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An indaba (pronounced in-dah-bah[missing stress]) is an important conference held by the izinDuna (principal men) of the Zulu or Xhosa peoples of South Africa. (Such meetings are also practiced by the Swazi, who refer to them using the close cognate indzaba.) Indabas may include only the izinDuna of a particular community, or they may be held with representatives of other communities.
The term has found widespread use throughout Southern Africa and often simply means gathering or meeting. It is also used in the Scouting movement. The World Scout Indaba was a gathering of Scout leaders.
The Archbishop of Canterbury, Rowan Williams, used the expression when he announced, in April 2008, a move away from plenary meetings voting on formal resolutions for bishops attending the 2008 Lambeth Conference. He introduced "middle sized groups for discussion of larger issues", saying:
"We have given these the African name of indaba groups, groups where in traditional African culture, people get together to sort out the problems that affect them all, where everyone has a voice and where there is an attempt to find a common mind or a common story that everyone is able to tell when they go away from it. This is how we approached it. This is what we heard. This is where we arrived as we prayed and thought and talked together."
A number of 'indabas' take place annually in South Africa; these include the design, tourism, tax, mining and "baba" indabas.
The Design Indaba is an annual cultural conference held in Cape Town in late February or early March. It has also been referred to as the 'Conference on Creativity'. Design Indaba was established in 1995 and runs alongside a design expo of South African design, a film festival and a series of other workshops, parties and functions, organised by Design Indaba. Design Indaba is the largest event of its kind, and in 2013 contributed R326-million to the country's GDP. The attendance of Design Indaba 2012 (including the conference, expo and subsidiary events) was over 50 000.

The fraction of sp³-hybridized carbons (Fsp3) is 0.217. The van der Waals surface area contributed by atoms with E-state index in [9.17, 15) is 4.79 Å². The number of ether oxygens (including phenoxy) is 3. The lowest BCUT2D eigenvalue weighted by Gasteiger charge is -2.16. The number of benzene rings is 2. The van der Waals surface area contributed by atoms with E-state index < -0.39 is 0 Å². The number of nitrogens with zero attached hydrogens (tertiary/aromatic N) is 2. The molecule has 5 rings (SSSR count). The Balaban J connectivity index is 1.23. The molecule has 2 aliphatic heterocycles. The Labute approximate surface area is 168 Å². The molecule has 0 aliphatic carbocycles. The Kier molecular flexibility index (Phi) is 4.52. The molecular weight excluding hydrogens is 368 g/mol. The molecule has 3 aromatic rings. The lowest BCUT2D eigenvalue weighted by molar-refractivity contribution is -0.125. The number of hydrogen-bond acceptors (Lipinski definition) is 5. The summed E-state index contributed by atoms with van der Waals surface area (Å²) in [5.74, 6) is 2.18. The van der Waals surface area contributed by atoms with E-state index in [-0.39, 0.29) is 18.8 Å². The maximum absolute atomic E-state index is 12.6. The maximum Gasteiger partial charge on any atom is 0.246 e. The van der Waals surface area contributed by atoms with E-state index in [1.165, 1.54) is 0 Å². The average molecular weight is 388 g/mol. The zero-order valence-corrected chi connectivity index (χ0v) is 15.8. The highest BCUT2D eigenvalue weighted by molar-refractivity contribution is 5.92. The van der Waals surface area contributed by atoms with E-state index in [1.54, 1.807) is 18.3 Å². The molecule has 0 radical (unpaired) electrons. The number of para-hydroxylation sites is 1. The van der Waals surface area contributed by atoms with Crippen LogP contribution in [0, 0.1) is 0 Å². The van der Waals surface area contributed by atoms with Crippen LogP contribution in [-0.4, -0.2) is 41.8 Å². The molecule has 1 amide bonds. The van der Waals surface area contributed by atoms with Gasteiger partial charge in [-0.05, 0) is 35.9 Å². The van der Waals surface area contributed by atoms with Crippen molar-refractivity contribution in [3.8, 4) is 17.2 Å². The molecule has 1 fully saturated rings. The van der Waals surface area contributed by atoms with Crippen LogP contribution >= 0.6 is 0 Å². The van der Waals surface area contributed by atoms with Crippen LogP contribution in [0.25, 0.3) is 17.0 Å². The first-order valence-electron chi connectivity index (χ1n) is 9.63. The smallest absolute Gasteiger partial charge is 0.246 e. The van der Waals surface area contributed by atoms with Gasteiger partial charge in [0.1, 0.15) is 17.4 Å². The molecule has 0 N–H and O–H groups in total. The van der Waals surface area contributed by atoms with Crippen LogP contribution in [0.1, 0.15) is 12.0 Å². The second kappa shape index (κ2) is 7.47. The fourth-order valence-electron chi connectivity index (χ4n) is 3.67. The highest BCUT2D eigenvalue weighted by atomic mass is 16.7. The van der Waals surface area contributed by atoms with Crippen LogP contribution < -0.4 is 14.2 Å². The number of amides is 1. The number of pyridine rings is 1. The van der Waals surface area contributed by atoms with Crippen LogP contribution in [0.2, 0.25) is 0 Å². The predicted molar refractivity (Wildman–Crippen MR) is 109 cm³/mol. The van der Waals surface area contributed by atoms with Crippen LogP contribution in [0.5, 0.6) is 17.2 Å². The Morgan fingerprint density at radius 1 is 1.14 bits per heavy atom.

The Tourism Indaba is meant as a gathering of all those involved in the African tourism industry. The Tourism Indaba is one of the top three tourism marketing events on the global calendar and the largest in Africa and it attracts thousands of delegates, visitors and media representatives from across the globe. This Indaba takes place in Durban each year. Since 2006 the 'Baba Indaba' baby and parenting expo has attracted tens of thousands of new parents to exhibitions in Johannesburg, Cape Town, Pretoria, Durban and Bloemfontein. The name 'Baba Indaba' has been derived from the Afrikaans word 'Baba' meaning baby and 'Indaba' 
Indaba is also used in other brands such as IndabaFit that is intended to increase athletes technical skills owing to coaches worldwide. It is a smartphone app that will make kind of indabas in sports areas.
IndabaFit : http://www.indabafit.com IndabaFit app in Android: https://play.google.com/store/apps/details?id=indabafit.com IndabaFit app in iOS: https://itunes.apple.com/us/app/indabafit/id1450500740?mt=8
- Chisholm, Hugh, ed. (1911). . Encyclopædia Britannica. 14 (11th ed.). Cambridge University Press. p. 371.
- Pettman, Charles (1913). Africanderisms; a glossary of South African colloquial words and phrases and of place and other names. Longmans, Green and Co. p. 225.
- "Archbishop of Canterbury: Better Bishops for the sake of a better Church". Lambeth Conference 2008 News. April 23, 2008. Archived from the original on December 27, 2014. Retrieved Aug 9, 2010.
- "Conference". Design Indaba. Retrieved 2013-04-25.
- "Design Indaba: An Interview With Michael Bierut". Cool Hunting. 2012-03-14. Archived from the original on 2012-10-22. Retrieved 2013-04-25.
- "The best of the world's creativity. 365 days a year". Design Indaba. Retrieved 2013-04-25.
- team digitalpro. "Western Cape Destination Marketing, Investment and Trade Promotions". Tourismcapetown.co.za. Retrieved 2013-04-25.
- "Welcome to INDABA 2011". South African Tourism. Retrieved Aug 9, 2010.
- "South Africa's best loved parenting & baby expo". Babaindaba.co.za. Retrieved 2013-04-25.